In an August 1993 article of mine, I said, "Love as a basis for marriage is a relatively recent invention in our society – no more than 200 years old." This is because Western social historians – who I relied on for my information – supported this conclusion. However, recent anthropological evidence contradicts it.
When anthropologists came across romantic love in their fieldwork with other cultures, they largely overlooked it. Even if they had given the topic systematic attention, it was very difficult to distinguish between romantic love and lust.
It was thought that romantic love could only blossom with higher economic standards, which allowed more leisure time. However, this is contradicted by cross-cultural studies of Dr. Edward Fischer, an anthropologist at Tulane University. In surveying the writings and oral tales of 166 cultures, Fischer found clear evidence of romantic love in 89% of them. The remaining 19 cultures might have had love, but convincing evidence has not been found yet.
The new evidence comes from old cultural folktales. These stories are about lovers or obtaining advice or potions to make someone fall in love. Many of them are tales of warning – cautioning youngsters not to fall in love. Like the tale of Romeo and Juliet, they typically involve a young man falling in love with a woman who is promised to someone else. The woman returns his love, the couple elopes, but they end up tragically.
This new view sees romantic love as universal with humans, as indicated by Dr. Helen Fisher, an anthropologist at the American Museum of Natural History.
"The brain chemistry for romantic love evolved along with pair bonding four or five million years ago, when our species started to forage, stand on two legs and carry food back to a safe place to eat. Mothers could not do all that and carry an infant in their arms without help from a partner. That led to a major change in reproductive strategy – infatuation and attachment, the ingredients of romantic love."
Even with an evolutionary development of romantic love, many cultures have restricted it with cultural norms. Typically these norms involve marriages while the couple are still children. The families chose partners from a proper kin group to preserve the "system of kinship, ritual and obligation" in that culture. Even so, that does not mean the absence of romance. For example, in Nigeria, relatives found a first wife for a man. However, if he was wealthy enough, he could afford to have additional wives. These later wives were more likely to involve romantic attachments.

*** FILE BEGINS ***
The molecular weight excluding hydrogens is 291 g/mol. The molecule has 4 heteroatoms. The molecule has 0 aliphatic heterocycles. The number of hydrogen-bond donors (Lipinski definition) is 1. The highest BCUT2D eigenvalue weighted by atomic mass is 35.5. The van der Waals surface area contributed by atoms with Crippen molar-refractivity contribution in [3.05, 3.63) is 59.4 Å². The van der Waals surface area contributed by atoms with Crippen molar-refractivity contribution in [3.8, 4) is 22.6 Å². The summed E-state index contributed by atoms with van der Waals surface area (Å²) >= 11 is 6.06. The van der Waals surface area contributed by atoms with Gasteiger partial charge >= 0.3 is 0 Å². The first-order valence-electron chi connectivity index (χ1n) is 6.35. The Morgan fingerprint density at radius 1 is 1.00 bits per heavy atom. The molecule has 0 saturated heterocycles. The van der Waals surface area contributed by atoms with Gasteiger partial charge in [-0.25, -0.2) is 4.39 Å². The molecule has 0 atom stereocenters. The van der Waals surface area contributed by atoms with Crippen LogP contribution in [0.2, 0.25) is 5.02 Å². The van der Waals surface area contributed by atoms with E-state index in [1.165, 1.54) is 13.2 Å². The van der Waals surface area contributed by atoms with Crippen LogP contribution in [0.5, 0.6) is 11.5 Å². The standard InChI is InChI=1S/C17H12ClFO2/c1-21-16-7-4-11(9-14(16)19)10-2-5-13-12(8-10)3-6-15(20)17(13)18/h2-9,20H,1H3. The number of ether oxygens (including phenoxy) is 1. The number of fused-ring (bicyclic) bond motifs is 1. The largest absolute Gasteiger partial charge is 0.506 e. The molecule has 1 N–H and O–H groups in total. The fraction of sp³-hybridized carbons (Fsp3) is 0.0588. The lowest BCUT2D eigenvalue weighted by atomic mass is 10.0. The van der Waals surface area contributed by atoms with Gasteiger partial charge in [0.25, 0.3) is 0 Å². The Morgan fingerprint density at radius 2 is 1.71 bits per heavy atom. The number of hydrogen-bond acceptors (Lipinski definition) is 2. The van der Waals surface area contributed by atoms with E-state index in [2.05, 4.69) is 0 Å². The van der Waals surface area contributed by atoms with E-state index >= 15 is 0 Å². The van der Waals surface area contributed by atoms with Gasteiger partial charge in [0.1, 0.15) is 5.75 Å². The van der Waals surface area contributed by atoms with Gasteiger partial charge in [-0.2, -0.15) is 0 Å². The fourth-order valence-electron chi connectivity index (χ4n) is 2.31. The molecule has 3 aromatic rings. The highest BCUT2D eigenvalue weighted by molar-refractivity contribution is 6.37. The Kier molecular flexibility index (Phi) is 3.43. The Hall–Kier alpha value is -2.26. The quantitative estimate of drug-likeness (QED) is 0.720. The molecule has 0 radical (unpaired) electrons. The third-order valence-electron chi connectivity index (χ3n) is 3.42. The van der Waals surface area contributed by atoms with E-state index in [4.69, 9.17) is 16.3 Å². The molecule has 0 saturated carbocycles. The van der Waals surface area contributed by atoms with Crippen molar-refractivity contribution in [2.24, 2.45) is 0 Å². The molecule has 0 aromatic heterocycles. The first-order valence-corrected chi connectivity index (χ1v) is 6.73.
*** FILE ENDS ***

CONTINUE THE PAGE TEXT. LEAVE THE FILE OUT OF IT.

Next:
Another example involves the aborigines in Australia's Outback, studied by Dr. Victoria Burbank, and anthropologist from UC Davis. For centuries, marriages were arranged when children were very young. The girl was always married before menarche, even as young as 9 years old. However, early in this century, missionaries came into contact with these groups. The missionaries pushed them to delay marriage until adolescence. This delay allows the youngsters to become more independent and to be influenced by modern songs and movies. Young girls now break away from the arranged marriages of their grandfather's era. According to Burbank, "They prefer to go off for a 'date' with someone they like, get pregnant, and use that pregnancy to get parental approval for the match." Of the couples that Burbank studied, only one girl married the man selected for her. (Of course, even if you don't marry for love, romantic love can develop later in the relationship.)
The older generations in these cultures grieve the loss of arranged marriages, seeing this as the death of traditional values and obligations. Rather than seeing it as the destruction of a lifestyle, Dr. William Jankowiak, an anthropologist at the University of Nevada, views it more as an adaptation.
"Love matches a new unit that disregards the economic and social goals of the family of origin.... But as romantic marriage becomes more common in a given culture, the old, traditional bonds weaken, though they may emerge in new forms to accommodate the change."
* Adapted from Daniel Goleman's "after Kinship and Marriage, Anthropology Discovers Love," Themes of the Times: Sociology, Prentice Hall Publishing, Fall 1993, page 10. Originally printed in The New York Times, November 24, 1992.
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